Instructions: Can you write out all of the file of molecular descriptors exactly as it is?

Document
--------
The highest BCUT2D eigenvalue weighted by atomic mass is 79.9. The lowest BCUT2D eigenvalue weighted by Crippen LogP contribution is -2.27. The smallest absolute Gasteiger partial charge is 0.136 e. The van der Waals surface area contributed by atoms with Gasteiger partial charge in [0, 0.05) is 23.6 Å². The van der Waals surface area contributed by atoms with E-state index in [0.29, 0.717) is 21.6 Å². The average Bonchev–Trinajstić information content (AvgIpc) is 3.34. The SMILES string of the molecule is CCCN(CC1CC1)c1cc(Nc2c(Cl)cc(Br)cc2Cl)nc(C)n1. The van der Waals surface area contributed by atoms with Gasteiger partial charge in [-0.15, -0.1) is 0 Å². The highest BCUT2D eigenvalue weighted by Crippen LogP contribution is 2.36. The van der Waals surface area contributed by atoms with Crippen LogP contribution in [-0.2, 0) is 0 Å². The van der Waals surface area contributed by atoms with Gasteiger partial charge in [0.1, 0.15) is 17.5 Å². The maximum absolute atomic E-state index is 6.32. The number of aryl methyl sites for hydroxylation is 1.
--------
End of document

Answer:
The highest BCUT2D eigenvalue weighted by atomic mass is 79.9. The lowest BCUT2D eigenvalue weighted by Crippen LogP contribution is -2.27. The smallest absolute Gasteiger partial charge is 0.136 e. The van der Waals surface area contributed by atoms with Gasteiger partial charge in [0, 0.05) is 23.6 Å². The van der Waals surface area contributed by atoms with E-state index in [0.29, 0.717) is 21.6 Å². The average Bonchev–Trinajstić information content (AvgIpc) is 3.34. The SMILES string of the molecule is CCCN(CC1CC1)c1cc(Nc2c(Cl)cc(Br)cc2Cl)nc(C)n1. The van der Waals surface area contributed by atoms with Gasteiger partial charge in [-0.15, -0.1) is 0 Å². The highest BCUT2D eigenvalue weighted by Crippen LogP contribution is 2.36. The van der Waals surface area contributed by atoms with Crippen LogP contribution in [-0.2, 0) is 0 Å². The van der Waals surface area contributed by atoms with Gasteiger partial charge in [0.1, 0.15) is 17.5 Å². The maximum absolute atomic E-state index is 6.32. The number of aryl methyl sites for hydroxylation is 1.